‘The fall haunted me’: lady who vowed never to ride again after breaking her back qualifies for Petplan Equine Area Festival

Aimi Clark

In partnership with Petplan Equine

Five years after suffering a spinal injury in a fall and vowing never to ride again, Elisabeth Leslie has qualified for the Petplan Equine Area Festivals at advanced medium bronze level.

The dressage rider and instructor broke her back in a fall from a client’s horse. She underwent a spinal fusion in an eight-hour operation and was told by doctors that she had narrowly avoided paralysis.

“I remember it as if it were yesterday. 16 April 2016. I hit the ground so violently and straight on to my back,” says Elisabeth.

“I never thought for one moment my back had broken. I just lay there shocked and petrified, waiting for an ambulance to arrive.”

Elisabeth adds that she “owes her life” to the NHS.

“Following the X-ray which confirmed I had broken my back, I was taken to theatre to have a spinal fusion over five vertebrae. I was operated on from 8:00am to 4:00pm, which is long even for that kind of surgery.”

One week on, the Scotland-based rider started to walk again, and she went home a week later.

“I narrowly missed paralysis and it really made me re-evaluate life. I just wanted to spend time with my family — my daughter was only 13,” adds Elisabeth, who was told not to ride again for at least six months in order to allow her body time to heal.

“I was pretty certain that I would never get back on a horse again.

“I spent much of those six months just enjoying life and time with family, and not thinking about riding. But after a while I did start to have pangs for getting back in the saddle,” admits Elisabeth.

“I remember having a check-up with the consultant who jokingly said, ‘oh, I bet you’ve already been back on a horse’. I guess riders have a reputation amongst doctors.”

‘I plodded around the lanes’

“When I felt the time was right, I summoned the courage and with support from my family, I got back on board my trusty retired 20-year-old ex-event horse,” continues Elisabeth.

“I plodded around the lanes for nearly two-and-a-half years. I was still lacking in so much confidence and barely wanted to do anything more than walk, let alone attempt to go into the school. I continued to teach but the fall haunted me for months.”

Spurred on by a friend, Elisabeth had her first ride in the arena on a horse she’d just been teaching.

“My friend had come for a lesson and after we were finished, she said, ‘get your hat’. I couldn’t put it off any longer,” says Elisabeth.

“I shook like a leaf, but I had a walk and a trot, and I really enjoyed those few moments in the saddle. That was the feeling and the inspiration I needed to start putting a plan in motion to get back out competing.”

Elisabeth was offered a six-week trial of her friend Pippa’s 10-year-old Irish-bred Kermit The Frog (‘Kiwi’).

“When I met Kiwi, I was probably being too critical and selective in my search because I knew I needed to find the right horse. Kiwi’s paces seemed simple and I couldn’t get an awful lot out of him to begin with, which frustrated me, but he has such a kind nature and was willing to try,” says Elisabeth.

‘Realising how lucky I am’

The duo quickly progressed to medium level and qualified for last year’s Petplan Equine Area Festival Championships.

“I see competing as a reflection of my training and I knew we had put the work in, so I wasn’t trying to put too much pressure on. I just wanted to enjoy my test.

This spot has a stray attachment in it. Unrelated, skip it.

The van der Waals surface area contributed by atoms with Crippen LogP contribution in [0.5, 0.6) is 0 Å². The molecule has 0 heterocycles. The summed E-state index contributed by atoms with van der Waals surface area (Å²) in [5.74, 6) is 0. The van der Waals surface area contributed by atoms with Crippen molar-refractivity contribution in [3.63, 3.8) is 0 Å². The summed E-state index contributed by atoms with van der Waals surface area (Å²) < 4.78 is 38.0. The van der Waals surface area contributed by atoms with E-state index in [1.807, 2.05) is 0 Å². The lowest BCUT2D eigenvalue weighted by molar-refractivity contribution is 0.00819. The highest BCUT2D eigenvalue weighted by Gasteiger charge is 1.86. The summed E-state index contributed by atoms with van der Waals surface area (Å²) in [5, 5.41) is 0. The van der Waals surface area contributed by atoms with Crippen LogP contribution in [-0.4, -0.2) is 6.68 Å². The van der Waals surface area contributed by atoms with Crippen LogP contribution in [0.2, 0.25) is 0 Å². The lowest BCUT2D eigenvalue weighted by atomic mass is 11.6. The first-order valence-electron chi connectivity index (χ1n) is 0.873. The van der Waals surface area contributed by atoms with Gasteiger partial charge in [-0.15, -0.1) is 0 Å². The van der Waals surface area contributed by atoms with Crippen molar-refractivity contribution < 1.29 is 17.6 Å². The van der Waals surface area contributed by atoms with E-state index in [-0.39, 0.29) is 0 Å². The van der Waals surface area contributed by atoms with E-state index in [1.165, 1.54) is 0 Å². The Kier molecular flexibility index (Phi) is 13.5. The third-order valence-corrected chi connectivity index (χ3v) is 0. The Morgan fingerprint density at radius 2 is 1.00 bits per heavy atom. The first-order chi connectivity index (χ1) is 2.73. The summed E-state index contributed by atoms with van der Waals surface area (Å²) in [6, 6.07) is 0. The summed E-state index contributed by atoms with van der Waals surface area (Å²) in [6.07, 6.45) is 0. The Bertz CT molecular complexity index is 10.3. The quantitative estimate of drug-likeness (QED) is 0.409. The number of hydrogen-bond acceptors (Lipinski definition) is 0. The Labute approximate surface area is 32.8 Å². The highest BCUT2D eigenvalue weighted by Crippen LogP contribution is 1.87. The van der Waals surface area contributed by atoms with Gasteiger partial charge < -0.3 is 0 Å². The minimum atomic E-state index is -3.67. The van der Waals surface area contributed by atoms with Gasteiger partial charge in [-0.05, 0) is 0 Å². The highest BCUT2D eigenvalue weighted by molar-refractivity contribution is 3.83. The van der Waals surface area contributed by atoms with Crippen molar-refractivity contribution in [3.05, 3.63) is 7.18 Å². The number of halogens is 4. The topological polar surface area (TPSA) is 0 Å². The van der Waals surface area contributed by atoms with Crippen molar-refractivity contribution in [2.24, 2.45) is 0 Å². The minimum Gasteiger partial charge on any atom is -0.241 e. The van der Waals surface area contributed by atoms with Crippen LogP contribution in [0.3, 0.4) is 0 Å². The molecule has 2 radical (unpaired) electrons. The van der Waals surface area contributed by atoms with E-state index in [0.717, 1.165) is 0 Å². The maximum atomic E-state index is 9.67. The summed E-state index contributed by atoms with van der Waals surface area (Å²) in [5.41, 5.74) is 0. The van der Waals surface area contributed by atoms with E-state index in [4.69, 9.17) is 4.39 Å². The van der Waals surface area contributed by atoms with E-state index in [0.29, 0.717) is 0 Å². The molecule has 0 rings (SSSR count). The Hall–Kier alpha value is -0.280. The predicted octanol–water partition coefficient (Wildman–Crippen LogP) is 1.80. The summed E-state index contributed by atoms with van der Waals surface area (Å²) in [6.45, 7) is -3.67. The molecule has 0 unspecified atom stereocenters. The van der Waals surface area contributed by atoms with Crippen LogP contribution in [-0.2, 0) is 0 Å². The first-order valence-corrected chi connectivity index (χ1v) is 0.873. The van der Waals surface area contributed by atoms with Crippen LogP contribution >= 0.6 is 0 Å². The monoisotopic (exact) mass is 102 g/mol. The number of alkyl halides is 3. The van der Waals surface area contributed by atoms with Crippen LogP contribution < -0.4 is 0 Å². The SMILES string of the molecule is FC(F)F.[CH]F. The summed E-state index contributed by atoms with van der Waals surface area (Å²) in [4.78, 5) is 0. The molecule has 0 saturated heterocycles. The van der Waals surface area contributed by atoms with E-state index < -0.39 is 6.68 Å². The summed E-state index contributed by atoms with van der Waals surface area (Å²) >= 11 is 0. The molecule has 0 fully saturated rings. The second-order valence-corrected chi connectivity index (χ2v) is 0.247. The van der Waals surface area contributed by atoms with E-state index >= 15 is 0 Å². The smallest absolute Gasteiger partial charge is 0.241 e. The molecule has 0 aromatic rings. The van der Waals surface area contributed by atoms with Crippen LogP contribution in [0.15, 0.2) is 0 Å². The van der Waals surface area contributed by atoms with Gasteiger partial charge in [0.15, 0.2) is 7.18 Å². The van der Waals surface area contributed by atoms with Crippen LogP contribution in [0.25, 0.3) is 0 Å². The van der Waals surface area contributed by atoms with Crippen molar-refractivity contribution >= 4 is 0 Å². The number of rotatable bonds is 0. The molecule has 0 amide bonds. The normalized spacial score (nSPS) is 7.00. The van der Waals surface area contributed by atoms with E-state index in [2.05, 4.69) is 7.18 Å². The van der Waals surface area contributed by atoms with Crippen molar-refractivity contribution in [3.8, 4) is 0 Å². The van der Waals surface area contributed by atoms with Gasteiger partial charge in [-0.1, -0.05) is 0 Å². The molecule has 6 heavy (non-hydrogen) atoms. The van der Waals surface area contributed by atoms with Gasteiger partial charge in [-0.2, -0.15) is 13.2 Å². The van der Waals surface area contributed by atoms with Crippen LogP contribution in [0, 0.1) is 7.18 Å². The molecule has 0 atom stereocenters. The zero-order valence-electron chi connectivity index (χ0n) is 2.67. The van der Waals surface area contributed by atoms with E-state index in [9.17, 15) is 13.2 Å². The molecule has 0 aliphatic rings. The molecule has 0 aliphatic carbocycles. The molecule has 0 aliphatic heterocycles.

“We were second to last to go and I was pleased with our performance. As I started to untack, I thought I’d better check the formalities for the prize giving, just in case, and I couldn’t believe it when I saw the results — we’d won!”

Elisabeth went on to ride at the re-scheduled championships at Hartpury College in August 2020.

During the Covid-19 pandemic, she contested online dressage classes and won the medium summer championship.

“As a result, I decided to step Kiwi up to advanced medium online and in December we came fourth in the winter championship at this level. I was chuffed,” smiles Elisabeth.

“Kiwi is becoming stronger and more able to carry out both the lateral movements and the flying changes.  The online classes have been a monthly focus and have kept up my inspiration and drive.

“We also qualified for the Petplan Equine Area Festivals at advanced medium bronze level.

“Never a day goes by without me realising how lucky I am that Kiwi landed in my stable. He looks after me and is a horse who could take me to Prix St Georges — maybe even further. To ride in top hat and tails again would be amazing.”

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Profile image of Aimi Clark Aimi Clark


As the editor of Your Horse Online, Aimi oversees all our digital content. She has worked in equestrian media for over 15 years and joined Your Horse as editor in 2017. Aimi has owned and ridden horses all her life. She grew up on a farm in Devon and was a Tetcott & South Tetcott Pony Club member, joining with her first pony — a New Forest called Prudence — before moving on to a Danish Warmblood called Marcus and competing in all activities, but particularly enjoying eventing. She has rehomed and retrained more than 10 ex-racehorses and dabbled in point-to-pointing. There have been plenty of bumps, setbacks and heartache along the way, as well as a lot of fun and many successes. Aimi has two young children and she still loves ex-racehorses. You can often find her hacking her Thoroughbred in the Oxfordshire countryside, flying the flag for Your Horse's #Hack1000Miles challenge.

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